Answered By: Cindy Schmidt
Last Updated: Aug 22, 2018     Views: 4500

Steps involved in Importing a Google Scholar 'hit'/record into RefWorks
1. Check to be sure you're using Google Scholar ( and not Google.
2. Click on  Google Scholar's "Settings" icon.
A screenshot of the Google Scholar homepage.  An arrow points to the settings "Cogwheel" icon at the top of the page..
3.  In "Bibiography Manager" section, select "Show links to Import Citations into RefWorks."
A screenshot of the Google Scholar "Settings" page shows the selection of the RefWorks option under the "Bibliography manager"  header.
3. Click the "Save" button.
4. When viewing Google Scholar search results, click the "Import into Refworks" link to save a record in RefWorks.
 A screenshot of a Google Scholar 'hit'.  An arrow points to the "Import into RefWorks" link near the end of the bottom line of the hit.
5. After you login to your account, the reference will be imported in your account.
6. Click on "View last imported" and check the imported information.  You may need to edit the record.  If the RefWorks record that you've created doesn't appear to be complete, you may want to continue to the next section of this answer.
Getting the best RefWorks record from Google Scholar:
Google Scholar tries to de-duplicate its search results.  It, initially, only shows you the 'hit'/record produced by one source of information about the article/book/resources of interest.  If you need a perfect RefWorks record that includes the journal title abbreviation, DOI, PMID, PMCID, etc; you should take the time to  look for a Google Scholar hit produced from a PubMed record. PubMed is rarely the source for the hit shown on the search result page.  To look for a PubMed record just insert step 3b and 3c., shown below, into the method above.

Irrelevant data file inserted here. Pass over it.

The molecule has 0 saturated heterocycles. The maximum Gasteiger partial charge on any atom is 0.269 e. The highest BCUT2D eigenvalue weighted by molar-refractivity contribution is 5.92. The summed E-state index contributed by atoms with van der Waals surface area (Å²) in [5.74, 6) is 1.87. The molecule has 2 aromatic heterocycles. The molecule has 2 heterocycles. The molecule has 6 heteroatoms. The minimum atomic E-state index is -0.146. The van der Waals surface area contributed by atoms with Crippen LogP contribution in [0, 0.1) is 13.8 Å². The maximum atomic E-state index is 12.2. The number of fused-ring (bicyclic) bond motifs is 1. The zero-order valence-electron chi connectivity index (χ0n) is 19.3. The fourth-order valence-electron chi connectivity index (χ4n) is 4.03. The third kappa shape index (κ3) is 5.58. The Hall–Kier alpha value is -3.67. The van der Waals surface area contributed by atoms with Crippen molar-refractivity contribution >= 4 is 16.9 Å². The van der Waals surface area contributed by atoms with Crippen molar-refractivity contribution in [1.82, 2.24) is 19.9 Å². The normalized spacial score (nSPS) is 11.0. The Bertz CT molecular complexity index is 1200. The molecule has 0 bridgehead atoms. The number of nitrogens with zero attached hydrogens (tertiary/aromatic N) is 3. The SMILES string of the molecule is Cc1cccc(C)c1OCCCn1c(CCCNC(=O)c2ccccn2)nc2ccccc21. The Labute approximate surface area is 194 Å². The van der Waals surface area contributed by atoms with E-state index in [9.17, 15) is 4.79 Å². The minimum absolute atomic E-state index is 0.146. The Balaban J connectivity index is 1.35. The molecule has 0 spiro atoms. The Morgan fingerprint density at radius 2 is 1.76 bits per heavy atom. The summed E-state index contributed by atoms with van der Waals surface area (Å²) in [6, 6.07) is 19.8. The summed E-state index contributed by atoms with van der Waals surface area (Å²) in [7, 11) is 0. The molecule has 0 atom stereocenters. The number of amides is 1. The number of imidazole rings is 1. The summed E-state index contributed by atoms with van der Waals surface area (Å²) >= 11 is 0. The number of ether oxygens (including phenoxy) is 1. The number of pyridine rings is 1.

3b.  Click the "All __ versions" link (to the left of the "Import into RefWorks" link). RefWorks 'hits' for all Google Scholar's sources for information on the article/book/etc. will appear.
A screenshot of a Google Scholar hit.  An arrow points to the "All 7 versions" link in the middle of the last line of the 'hit.'
3c.  Scan the listed versions to find a version from an source.   The name or partial web address of a Google hit's source appears at the right-hand end of the green text line that is present under the hit title.
  • If you find an hit that doesn't have an "" link to the right, it's a PubMed version of the hit and will produce a beautiful RefWorks record.  Click the "Import into RefWorks" link under this record.
A screenshot of the "All 7 versions" page for the Google Scholar 'hit' that's being used as an example.  The source information for a version with source "" is underlined.  An arrow points to the "Import into RefWorks" link under this version of the hit.
  • If the first hit you find also has an " link" to the right of the hit, its source is a PubMed Central record, try to find another entry.  The second will be the actual PubMed record.  Click the "Import into RefWorks" link under this second record.  PubMed records include doi's and other information that PubMed Central records lack.
Do you want to export a whole page of Google Scholar results into a citation manager simultaneously?  This is possible using Zotero, a web-based citation manager that's similar to RefWorks.  Zotero is freely available, and the Zotero records can be exported into RefWorks or another citation manager.  When exporting a whole page of Google Scholar search results simultaneously, one doesn't get to choose the version of a record that's exported.  Many of the records will be incomplete and require editing.

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